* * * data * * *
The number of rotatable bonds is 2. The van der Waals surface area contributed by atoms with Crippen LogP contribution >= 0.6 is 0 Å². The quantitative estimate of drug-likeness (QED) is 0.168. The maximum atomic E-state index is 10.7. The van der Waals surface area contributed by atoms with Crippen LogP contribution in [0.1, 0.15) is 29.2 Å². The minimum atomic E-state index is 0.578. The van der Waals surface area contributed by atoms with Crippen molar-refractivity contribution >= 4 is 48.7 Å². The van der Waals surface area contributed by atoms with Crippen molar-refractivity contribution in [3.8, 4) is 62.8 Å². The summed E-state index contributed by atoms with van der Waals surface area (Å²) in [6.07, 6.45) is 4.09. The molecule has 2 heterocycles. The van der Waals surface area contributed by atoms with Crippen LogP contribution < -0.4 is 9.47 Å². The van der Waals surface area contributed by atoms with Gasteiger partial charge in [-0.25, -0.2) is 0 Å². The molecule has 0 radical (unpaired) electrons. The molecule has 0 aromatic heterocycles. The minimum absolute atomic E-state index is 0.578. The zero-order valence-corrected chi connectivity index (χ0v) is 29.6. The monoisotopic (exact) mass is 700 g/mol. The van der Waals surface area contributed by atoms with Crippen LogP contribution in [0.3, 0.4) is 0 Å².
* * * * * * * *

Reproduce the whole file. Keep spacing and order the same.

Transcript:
The number of rotatable bonds is 2. The van der Waals surface area contributed by atoms with Crippen LogP contribution >= 0.6 is 0 Å². The quantitative estimate of drug-likeness (QED) is 0.168. The maximum atomic E-state index is 10.7. The van der Waals surface area contributed by atoms with Crippen LogP contribution in [0.1, 0.15) is 29.2 Å². The minimum atomic E-state index is 0.578. The van der Waals surface area contributed by atoms with Crippen molar-refractivity contribution >= 4 is 48.7 Å². The van der Waals surface area contributed by atoms with Crippen molar-refractivity contribution in [3.8, 4) is 62.8 Å². The summed E-state index contributed by atoms with van der Waals surface area (Å²) in [6.07, 6.45) is 4.09. The molecule has 2 heterocycles. The van der Waals surface area contributed by atoms with Crippen LogP contribution < -0.4 is 9.47 Å². The van der Waals surface area contributed by atoms with Gasteiger partial charge in [-0.25, -0.2) is 0 Å². The molecule has 0 radical (unpaired) electrons. The molecule has 0 aromatic heterocycles. The minimum absolute atomic E-state index is 0.578. The zero-order valence-corrected chi connectivity index (χ0v) is 29.6. The monoisotopic (exact) mass is 700 g/mol. The van der Waals surface area contributed by atoms with Crippen LogP contribution in [0.3, 0.4) is 0 Å².